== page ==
Yeah, yeah. Well, let me just say one final thing to cap off that LA property. I said that Kansas City house, I bought it for 159, I sold it for 215 and that was a $40,000 profit that I had sitting in my bank account. I was 10 times more petrified to buy that LA property when I bought it for 624. That house today is worth between 1.2 and $1.3 million.
And I want to end on this because it’s crazy to think that I put $18,500 as a down payment. I had a bunch of seller credits and stuff, but I put down 18,500 bucks. And if I lost everything tomorrow, I could sell that house and have half a million dollars in my bank account because I believed in myself, because I knew that real estate could unlock the opportunities for me that my parents always wanted me to have. And it’s really cool that that house was really the beginning of what would eventually become my real estate empire. It really was. Obviously, the Kansas City house was first, but the lessons I learned in that LA house were the ones that shaped me into who I am today. And it all came down to me believing in myself, my wife believing in me, and everyone else that believed in me along the way. So super happy and grateful to be here and thanks for letting me tell my story.

Tony:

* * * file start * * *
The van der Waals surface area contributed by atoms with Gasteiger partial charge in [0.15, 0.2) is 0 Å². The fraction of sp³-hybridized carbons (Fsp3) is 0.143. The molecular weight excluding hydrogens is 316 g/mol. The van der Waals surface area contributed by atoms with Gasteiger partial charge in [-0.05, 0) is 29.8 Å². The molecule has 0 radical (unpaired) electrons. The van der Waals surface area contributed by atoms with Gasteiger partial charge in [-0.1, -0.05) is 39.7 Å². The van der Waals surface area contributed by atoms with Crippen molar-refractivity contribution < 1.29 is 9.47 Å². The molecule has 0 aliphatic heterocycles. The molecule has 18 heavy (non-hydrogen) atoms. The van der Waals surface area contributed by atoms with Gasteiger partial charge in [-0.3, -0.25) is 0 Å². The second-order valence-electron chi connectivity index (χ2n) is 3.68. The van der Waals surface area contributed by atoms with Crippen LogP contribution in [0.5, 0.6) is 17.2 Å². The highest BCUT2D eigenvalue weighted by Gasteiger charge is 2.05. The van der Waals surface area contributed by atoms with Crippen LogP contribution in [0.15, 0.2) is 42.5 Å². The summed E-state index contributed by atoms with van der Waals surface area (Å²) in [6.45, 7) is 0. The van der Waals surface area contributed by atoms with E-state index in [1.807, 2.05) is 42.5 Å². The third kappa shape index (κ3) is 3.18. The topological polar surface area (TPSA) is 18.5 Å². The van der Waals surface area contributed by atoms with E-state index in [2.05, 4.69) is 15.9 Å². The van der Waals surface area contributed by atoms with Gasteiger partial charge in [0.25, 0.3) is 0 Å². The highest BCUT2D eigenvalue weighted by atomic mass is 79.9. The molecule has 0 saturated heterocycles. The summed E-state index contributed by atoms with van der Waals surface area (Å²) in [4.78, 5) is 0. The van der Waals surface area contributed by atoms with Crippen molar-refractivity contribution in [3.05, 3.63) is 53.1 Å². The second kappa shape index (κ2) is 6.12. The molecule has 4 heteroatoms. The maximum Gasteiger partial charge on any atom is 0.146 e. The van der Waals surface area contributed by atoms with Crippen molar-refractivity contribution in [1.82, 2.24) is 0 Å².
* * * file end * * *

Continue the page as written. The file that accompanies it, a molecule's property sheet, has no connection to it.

Yeah, that’s amazing, Rob.

Ashley:
What a way to end the show. That was great.

Tony:
I can tell you’ve done this talking in front of the microphone one or two times before, man.

Rob:
I’ve had in a pod a time or two, but I’ve never really told this story, really not like this.

Ashley:
Right. Yeah.

Rob:
And it’s really cool to come and talk about it and it’s really nice to go and focus on the details of the days when I was a nobody with nothing. It’s the most special time in my life when people are struggling, when people are like, “I’m spread thin. This is so hard.” I’m so jealous of what you’re going through because you only get to go through that one time, and I miss those years so much. So enjoy it. Enjoy the process, peeps.

Ashley:
Yeah. Enjoy the journey.

Tony:
Rob, I want to take us to our rookie exam before we let you get out of here, man. So these are the three most important questions you’ll ever be asked in your entire life, man, so are you ready for the first question?

Rob:
Sure, let’s do it.

Tony:
All right. Question number one. What is one actionable thing rookies should do after listening to your episode?

Rob:
Go get pre-approved for whatever house that you’re thinking about doing because that is the first thing that will tell you what you can and can’t buy. Everybody is like, oh, where am I going to buy a house? What market? What this blah, blah, blah? Find out how much you can afford first. Get approved with a mortgage person. That will set the ultimate guardrails on how you can make your next step.

Ashley:
Rob, what is one tool, app or system you use in your business today?

Rob: